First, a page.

Bead Shades and Word Choices: Details Matter

Anybody who’s been to a paint store or a bead website knows this is true: there are dozens of variations on any one color. To pick just one site, Fire Mountain has somewhere over 40 different varieties of white just in Delica 11/0 alone.

Oddly enough, red is one of the colors that tends to come in a limited number of shades. Probably because just a slight departure from true red shades into what we tend to call orange, pink, brown, or magma.

But back to white. I suspect one of the reasons there are so many variations in white beads is the popularity of white for weddings. So you can have lovely designs, intricate details, and all of it still falls under the accepted category of white.

And this is where beads and words, in my mind, intersect yet again. Because writing is the ultimate two-color design: black letters on a white page.

(Unless you’ve switched around stuff in your text to have white letters on a blue page, or chartreuse on pink, or what have you. In which case, ow, my eyes salute your visual fortitude, and good luck with that.)

So a writer has just those two colors to evoke all the brilliant panoply of our 3-D, wildly colorful world. And part of the way to do that is careful choice of shades of meaning – in this case, words.

Does your protagonist run quickly or swiftly? Does the antagonist strike fear into the hearts of men, or drown all souls in a rising tide of horror? Are we looking out on a quiet dawn, a peaceful dawn, or the hush of a new day, perfect as the dawn of the world?

Details matter. Choice of words matters. Like using a matte white versus a silk-white bead in your design: do you just want to hit the viewer with a dot of white, like a drop of paint, a sailboat’s hull, or do you want a glimmer and sparkle that hints of snowflakes, sun on ice, fragile feathers?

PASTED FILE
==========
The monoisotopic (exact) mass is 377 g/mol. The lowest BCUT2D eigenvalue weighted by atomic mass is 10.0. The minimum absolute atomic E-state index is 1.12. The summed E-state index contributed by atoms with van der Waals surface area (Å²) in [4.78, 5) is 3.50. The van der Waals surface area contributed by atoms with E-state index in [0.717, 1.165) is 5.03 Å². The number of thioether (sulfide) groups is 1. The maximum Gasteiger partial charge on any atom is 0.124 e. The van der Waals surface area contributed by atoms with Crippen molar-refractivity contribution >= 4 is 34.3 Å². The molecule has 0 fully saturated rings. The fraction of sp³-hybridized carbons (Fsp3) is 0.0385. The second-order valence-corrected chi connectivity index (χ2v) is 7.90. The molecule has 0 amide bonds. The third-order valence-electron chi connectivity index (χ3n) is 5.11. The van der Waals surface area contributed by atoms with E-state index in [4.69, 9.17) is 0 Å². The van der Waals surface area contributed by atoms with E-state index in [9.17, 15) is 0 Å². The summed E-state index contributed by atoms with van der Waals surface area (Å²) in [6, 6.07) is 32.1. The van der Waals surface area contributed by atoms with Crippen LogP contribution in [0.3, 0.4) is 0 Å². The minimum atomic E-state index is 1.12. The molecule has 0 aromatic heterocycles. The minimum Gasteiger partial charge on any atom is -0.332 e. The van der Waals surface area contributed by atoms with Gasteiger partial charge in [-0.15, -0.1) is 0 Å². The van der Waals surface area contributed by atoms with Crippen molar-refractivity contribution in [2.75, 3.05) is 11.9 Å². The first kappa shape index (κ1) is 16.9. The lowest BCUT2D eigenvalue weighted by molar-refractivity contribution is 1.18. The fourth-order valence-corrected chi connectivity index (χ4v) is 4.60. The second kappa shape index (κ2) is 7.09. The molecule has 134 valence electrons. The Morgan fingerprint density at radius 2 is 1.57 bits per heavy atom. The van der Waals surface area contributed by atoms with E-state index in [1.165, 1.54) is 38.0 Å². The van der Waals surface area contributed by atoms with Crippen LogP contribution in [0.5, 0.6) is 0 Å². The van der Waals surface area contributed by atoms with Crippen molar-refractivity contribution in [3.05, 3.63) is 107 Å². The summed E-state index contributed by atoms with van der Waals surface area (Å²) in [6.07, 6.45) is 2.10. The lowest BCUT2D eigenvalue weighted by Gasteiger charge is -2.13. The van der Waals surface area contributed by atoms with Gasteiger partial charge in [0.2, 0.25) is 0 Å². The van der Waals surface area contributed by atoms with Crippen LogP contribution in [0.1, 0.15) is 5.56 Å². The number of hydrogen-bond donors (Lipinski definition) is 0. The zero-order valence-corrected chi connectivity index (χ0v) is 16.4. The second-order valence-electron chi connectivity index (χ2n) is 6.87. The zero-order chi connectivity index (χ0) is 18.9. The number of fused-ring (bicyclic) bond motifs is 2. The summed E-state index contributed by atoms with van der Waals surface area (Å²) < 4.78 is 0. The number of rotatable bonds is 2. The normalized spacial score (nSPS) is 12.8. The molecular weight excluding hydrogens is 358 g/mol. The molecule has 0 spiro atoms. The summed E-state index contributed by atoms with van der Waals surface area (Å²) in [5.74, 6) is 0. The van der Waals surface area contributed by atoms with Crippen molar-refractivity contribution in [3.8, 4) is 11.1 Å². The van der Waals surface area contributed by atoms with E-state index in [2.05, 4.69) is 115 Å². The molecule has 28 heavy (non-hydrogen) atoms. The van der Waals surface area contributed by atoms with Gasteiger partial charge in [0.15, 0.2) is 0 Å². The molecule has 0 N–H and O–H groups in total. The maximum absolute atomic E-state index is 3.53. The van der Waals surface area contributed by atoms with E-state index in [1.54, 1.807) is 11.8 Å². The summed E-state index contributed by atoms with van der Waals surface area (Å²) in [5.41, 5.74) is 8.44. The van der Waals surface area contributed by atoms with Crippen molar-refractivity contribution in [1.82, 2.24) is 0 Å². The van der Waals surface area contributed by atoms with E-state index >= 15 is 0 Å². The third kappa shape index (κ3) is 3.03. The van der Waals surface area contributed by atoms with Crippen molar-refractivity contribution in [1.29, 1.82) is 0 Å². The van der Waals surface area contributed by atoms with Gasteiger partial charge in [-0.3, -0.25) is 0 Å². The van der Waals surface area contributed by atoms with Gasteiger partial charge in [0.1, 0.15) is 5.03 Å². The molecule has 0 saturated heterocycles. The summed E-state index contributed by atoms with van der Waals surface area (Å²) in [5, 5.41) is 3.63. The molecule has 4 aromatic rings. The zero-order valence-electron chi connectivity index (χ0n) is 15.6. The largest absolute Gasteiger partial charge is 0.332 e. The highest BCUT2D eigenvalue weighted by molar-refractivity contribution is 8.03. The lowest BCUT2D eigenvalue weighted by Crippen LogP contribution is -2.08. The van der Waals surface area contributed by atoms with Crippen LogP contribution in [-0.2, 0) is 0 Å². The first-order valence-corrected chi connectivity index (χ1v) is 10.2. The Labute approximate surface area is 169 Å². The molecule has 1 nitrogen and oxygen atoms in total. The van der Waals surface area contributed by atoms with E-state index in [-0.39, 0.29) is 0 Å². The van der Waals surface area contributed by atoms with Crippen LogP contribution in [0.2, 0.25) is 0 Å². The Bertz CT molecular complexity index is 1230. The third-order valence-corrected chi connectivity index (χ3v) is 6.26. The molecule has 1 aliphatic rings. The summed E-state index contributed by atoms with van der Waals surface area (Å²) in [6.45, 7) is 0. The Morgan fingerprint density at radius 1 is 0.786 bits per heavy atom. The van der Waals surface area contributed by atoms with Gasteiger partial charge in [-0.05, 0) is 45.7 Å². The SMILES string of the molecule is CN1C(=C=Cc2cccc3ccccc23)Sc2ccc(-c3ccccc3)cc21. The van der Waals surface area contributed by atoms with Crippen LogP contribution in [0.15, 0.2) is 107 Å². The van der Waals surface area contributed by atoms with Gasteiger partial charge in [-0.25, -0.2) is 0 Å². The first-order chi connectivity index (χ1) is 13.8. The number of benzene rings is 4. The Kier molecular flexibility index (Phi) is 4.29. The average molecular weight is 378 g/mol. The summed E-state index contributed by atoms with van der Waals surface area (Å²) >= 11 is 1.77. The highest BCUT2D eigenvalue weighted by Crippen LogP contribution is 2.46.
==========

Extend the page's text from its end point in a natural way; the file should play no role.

There are reasons to use each of these. So when we’re writing, it’s always a good idea to take a step back now and again, and check if we want to use that exact word in that specific spot. Readers will appreciate it!


12 thoughts on “Bead Shades and Word Choices: Details Matter

  1. It’s a shame how many words are used so rarely, you only recognize them in print. I’ve long since lost count how many words I’ve mispronounced, simply because I’ve never heard them used. There is very little in the way of creativity in recent speech tendencies. Even cursing is less impressive, which is a real shame. Proper imagery is everything.

    Very, ok, like… not particularly effective.

    And then there’s texter’s chat. Damn, I hate texter’s chat. With the passion of a thousand dying suns, even.

    Liked by 1 person

    1. Re texter’s chat: Oh, yes. I am perfectly capable of using correct spelling and grammar to get my point across in 160 characters, so why, oh why, do people have to take an axe to those to do the same thing?


    2. It is so nice to hear that other people have that pronunciation problem. Though in my case its more that I read most of the time and almost never talk to people.

      Liked by 1 person

  2. I’m a sucker for well-written description or turn of phrase or a good pun. Which is probably why I enjoy the Discworld books so much . . . and Good Omens.

    I sometimes struggle with word choice in my writing. Sometimes it’s uncertainty with what image or thought I’m trying to project that is clogging the works and once that’s figured it out, the words come readily to hand.

    But sometimes I know exactly what word I want to use but I can’t spell it close enough to correct for the spell-check or dictionary to know what I’m talking about. I tend to spell out words I don’t know how to spell phonetically (which is typical for people with dyslexia) which is often very unhelpful with English words considering how many words are not spelled how they sound.

    And sometimes it’s because my dyslexia, normally very manageable, is being a singular pain in the behind for reasons known only to the powers that be.

    Liked by 1 person

  3. I have mispronounced words I read so many times because I’d never heard them used or did not realize the written word and spoken word were the same thing. ^^;

    To date the most eloquent piece of literature I’ve read (ie the one that had me admiring the prose while I was reading) was non-fiction. The book is “Kabuki: a Baroque fusion of the arts” and I still think of it as one of the better examples of language as an art form. (yes, I am ignoring poetry and all sorts of classic prose; but after one too many bestsellers the language in this one was beautiful and not something you’d necessarily expect form a book on Japanese theater.)


    1. Brian Fagan writes some great archaeological non-fiction; Fish on Friday eloquently ties together Christian religious customs, salt taxes, and the discovery of the Outer Banks. Conrad Totman’s Early Modern Japan is also very cool history. 🙂


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